Synopsis. Under the file menu, there’s an option to write a full synopsis for the book. Yes, your eyes just glazed over, but your agent is going to ask for a synopsis of your book, and the publisher will too. You should write two synopsizes, a one-age and a three page.

Storyboard. Yes, WriteWay has a corkboard view. Click the Storyboard button. There’s a lot of sub context menus by right clicking. To get back to the default view, click “Composition”.

Font Matter and Back Matter. You can add default pages by clicking on “Front matter” and click the “Page” button. It’s then a matter of clicking on each of the page types, choosing “add”, and then going over a couple of columns and choosing “front matter” or “Back matter”. You can also add user pages. WriteWay allows you to drag pages back and forth.

Once all this is done, NOW you can select your scenes and chapters, right click, and change scene and chapter names. At the bottom of the scene page, you can add synopsis for each scene. It’s kind of like YWriter in that respect.

One very good feature in it, is that you can set a project word count, start and completion date (hint – choose a completion date that gives you the coveted 1,667 per day word count! If you start today, your completion date is Feb. 3!)

And yes, WriteWay has a full screen mode!

There’s a good drop down Character Generation section. And a research section as well. These features pull it slightly ahead of YWriter for a lot of these functions. The first thing you DO need to learn is that for all of the subsections, to get back to the main screen is the Composition button.

Future Book Ideas. Believe it or not, this is something you can set up and keep track of in WriteWay. What you enter in here is kept in the WriteWay folder, not in your project folder – so that every idea you come up with is available in EVERY project! For Mysteries, you can list them as “poisoning-jealousy-rejected suitor/heiress victim”, etc. I can plan out an entire series of mysteries this way! Thrillers can be “introduction to the Organization/man finds smart watch in 1961/hunted by assassins” or whatever. I’ve got good ideas for my Thrillers, so I’m trying to keep those under wraps! This alone is a good way to keep track. Try to add projected dates for them. Have a “Writing Admin day” where you plan these out. I’d make folders myself instead of pages, and you can write your synopsis for them in separate pages. The way WriteWay is currently set up is that you’d write loglines for each one, and you’d store them all in the “Fiction stories” page.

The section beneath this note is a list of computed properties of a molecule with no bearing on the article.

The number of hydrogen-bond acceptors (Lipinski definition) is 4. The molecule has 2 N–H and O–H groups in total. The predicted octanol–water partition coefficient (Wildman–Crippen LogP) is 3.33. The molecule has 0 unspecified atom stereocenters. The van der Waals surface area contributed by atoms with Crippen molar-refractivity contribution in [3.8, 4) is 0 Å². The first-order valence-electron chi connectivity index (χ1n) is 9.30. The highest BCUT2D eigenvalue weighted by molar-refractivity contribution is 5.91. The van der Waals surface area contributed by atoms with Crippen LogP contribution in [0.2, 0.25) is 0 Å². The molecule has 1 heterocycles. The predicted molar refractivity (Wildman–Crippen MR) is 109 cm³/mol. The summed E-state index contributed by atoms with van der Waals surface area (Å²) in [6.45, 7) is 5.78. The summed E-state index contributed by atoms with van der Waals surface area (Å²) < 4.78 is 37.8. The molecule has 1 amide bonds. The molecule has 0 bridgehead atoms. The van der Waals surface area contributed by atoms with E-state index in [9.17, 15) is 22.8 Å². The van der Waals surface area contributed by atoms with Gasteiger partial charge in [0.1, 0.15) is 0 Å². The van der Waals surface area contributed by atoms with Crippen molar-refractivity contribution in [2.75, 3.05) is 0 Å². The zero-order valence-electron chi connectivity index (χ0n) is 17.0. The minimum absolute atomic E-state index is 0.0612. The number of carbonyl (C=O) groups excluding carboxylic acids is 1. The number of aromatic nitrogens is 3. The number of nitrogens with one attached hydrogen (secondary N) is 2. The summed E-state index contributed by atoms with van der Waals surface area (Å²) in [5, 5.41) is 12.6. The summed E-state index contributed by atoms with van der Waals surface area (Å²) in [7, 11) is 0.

Drawback. There’s no way to make notes to yourself in chapters or scenes.  If you’re used to making comments to yourself in Scrivener for scenes, then you’re going to feel stifled and crippled! The workaround is to do it in the scene plot at the bottom of the page, and then just clip that part out or strikethrough once it’s done.

I’m going to try writing a complete novel in it, so that I can write a much more in depth feature for beginning writers. sometime in February or March. I hope! Stay tuned.

Conclusion

I’ve literally got less than 20 minutes of experimenting with WriteWay. I think if they’d updated the interface by looking at Scrivener and YWriter, they’d have probably would have been more successful. However, I’ll say this that WriteWay is a good contender for the beginner novelist who can’t afford Scrivener right away. This goes in with YWriter as a good free alternative to Scrivener.  And some people may indeed decide after getting used to it (and seeing if the annoying Name this Chapter/Scene can be turned off!) that this is indeed the program for them.  I think this is great, to have two free alternatives to Scrivener. Not all people think alike, and many writers alas are financially strapped until they get published.